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Invited Commentary
October 4, 2017

Becoming Literate in Health Literacy

Author Affiliations
  • 1University of Arizona, Tucson
  • 2Health Literacy Media, St Louis, Missouri
JAMA Surg. Published online October 4, 2017. doi:10.1001/jamasurg.2017.3835

First, we would like to commend the authors for taking on this complex issue of the relationship between health literacy and surgical outcomes.1 As a fellow surgeon and professor, I (R.C.) know that surgeons are rarely singled out for exceptional communication skills. I am happy that my colleagues are entering the field of health literacy.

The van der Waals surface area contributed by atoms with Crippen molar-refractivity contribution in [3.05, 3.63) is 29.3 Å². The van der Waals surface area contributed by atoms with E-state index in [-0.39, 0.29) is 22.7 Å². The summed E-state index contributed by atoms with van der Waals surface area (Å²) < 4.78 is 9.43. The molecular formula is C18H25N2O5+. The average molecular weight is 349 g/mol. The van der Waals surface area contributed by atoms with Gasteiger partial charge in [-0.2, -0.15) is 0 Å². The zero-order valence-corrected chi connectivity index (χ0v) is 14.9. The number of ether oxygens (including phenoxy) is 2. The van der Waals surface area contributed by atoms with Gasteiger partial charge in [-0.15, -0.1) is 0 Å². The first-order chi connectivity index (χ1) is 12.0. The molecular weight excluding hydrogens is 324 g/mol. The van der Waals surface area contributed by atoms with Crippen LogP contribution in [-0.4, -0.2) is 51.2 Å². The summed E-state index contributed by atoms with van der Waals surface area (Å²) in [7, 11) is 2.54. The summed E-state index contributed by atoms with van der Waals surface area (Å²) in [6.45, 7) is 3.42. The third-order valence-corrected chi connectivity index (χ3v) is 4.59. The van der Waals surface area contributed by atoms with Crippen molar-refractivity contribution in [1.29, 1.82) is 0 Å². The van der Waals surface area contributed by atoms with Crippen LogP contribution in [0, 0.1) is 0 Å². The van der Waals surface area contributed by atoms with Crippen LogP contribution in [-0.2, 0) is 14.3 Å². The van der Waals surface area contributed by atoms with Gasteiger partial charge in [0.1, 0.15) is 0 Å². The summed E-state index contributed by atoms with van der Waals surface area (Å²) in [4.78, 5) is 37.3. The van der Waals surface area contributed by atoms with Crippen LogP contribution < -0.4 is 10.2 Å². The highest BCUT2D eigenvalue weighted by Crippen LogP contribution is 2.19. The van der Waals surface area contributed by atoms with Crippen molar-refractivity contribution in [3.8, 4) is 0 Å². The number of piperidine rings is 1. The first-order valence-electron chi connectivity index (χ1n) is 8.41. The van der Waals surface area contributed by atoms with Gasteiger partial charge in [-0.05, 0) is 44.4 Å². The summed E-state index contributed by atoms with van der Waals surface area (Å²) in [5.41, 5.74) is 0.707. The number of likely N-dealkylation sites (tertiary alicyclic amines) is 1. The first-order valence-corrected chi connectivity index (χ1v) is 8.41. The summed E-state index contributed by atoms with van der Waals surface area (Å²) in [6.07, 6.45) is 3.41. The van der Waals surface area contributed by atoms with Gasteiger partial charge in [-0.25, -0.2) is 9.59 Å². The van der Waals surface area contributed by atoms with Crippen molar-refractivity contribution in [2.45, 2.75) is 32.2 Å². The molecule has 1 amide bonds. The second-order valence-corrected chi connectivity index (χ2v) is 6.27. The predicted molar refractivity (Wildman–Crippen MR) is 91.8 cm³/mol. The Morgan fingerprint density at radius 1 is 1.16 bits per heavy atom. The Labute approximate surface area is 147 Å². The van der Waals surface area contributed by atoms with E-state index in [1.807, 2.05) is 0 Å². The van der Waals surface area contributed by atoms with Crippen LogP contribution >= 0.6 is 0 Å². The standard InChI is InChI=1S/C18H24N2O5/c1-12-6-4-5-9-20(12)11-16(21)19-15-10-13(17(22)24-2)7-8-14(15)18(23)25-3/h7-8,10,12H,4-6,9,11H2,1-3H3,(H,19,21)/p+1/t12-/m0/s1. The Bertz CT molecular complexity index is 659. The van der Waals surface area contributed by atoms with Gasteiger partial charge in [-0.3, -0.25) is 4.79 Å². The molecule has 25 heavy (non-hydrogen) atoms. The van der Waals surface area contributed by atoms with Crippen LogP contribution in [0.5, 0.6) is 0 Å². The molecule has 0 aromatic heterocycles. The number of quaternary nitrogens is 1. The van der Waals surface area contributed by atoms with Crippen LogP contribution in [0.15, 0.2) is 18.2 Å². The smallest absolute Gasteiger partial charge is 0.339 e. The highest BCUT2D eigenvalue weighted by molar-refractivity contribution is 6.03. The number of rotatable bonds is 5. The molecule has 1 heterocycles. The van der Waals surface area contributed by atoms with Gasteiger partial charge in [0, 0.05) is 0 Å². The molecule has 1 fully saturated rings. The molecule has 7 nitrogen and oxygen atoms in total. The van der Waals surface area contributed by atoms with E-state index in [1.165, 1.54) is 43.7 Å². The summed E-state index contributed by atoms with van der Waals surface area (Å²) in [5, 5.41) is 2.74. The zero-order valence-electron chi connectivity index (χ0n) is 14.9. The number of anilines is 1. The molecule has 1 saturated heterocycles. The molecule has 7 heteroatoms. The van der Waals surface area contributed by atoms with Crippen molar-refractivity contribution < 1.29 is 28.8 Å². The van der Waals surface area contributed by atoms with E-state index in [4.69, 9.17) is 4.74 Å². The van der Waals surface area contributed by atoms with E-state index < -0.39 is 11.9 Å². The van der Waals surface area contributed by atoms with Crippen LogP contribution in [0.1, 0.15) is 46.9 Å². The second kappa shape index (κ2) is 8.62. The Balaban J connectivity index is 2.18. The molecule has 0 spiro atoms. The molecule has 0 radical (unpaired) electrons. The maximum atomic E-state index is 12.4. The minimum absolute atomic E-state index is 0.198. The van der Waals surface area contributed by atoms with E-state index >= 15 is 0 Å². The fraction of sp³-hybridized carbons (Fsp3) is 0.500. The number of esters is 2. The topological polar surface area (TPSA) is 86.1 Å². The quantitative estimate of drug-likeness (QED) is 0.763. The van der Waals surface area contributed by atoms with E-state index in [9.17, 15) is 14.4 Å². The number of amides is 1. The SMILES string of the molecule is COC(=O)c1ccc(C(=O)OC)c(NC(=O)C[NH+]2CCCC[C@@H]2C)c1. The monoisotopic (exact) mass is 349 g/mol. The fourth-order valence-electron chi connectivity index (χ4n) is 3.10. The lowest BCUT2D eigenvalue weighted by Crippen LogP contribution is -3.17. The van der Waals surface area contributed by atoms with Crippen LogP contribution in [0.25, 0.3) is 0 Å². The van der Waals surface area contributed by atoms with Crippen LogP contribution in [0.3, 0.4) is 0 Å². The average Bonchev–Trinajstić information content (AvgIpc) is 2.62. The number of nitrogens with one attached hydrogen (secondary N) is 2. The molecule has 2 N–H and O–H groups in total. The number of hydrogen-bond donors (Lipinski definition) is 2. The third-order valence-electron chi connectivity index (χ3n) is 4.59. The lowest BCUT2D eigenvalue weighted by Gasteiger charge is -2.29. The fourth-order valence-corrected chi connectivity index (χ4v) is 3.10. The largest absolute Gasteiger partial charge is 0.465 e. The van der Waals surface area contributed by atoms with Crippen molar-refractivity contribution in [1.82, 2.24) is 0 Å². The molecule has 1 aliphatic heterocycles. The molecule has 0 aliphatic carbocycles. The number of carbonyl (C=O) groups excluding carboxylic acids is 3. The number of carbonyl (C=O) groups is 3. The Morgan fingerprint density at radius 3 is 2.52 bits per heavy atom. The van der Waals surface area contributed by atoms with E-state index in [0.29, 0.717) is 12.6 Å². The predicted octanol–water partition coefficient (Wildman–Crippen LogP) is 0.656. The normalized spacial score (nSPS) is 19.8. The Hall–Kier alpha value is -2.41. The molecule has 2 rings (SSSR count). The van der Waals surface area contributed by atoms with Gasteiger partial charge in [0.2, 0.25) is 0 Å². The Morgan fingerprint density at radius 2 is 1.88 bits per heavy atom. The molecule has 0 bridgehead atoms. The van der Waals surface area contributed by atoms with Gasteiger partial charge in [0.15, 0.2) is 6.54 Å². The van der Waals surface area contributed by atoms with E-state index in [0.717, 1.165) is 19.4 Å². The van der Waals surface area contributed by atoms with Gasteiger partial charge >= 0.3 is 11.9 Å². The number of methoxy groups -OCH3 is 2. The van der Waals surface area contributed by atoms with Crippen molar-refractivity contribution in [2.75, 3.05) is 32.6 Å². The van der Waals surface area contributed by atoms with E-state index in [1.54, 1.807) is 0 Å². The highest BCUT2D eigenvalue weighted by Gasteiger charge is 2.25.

We are both aware that clear, succinct, understandable, and health-literate preoperative and postoperative instructions can be a significant determinant of the outcomes and the cost of care. Health literacy affects every person, health professional, and type of prevention or care. Yet, health literacy remains an afterthought or academic discussion rather than a common and essential daily practice that is integrated into every encounter.24

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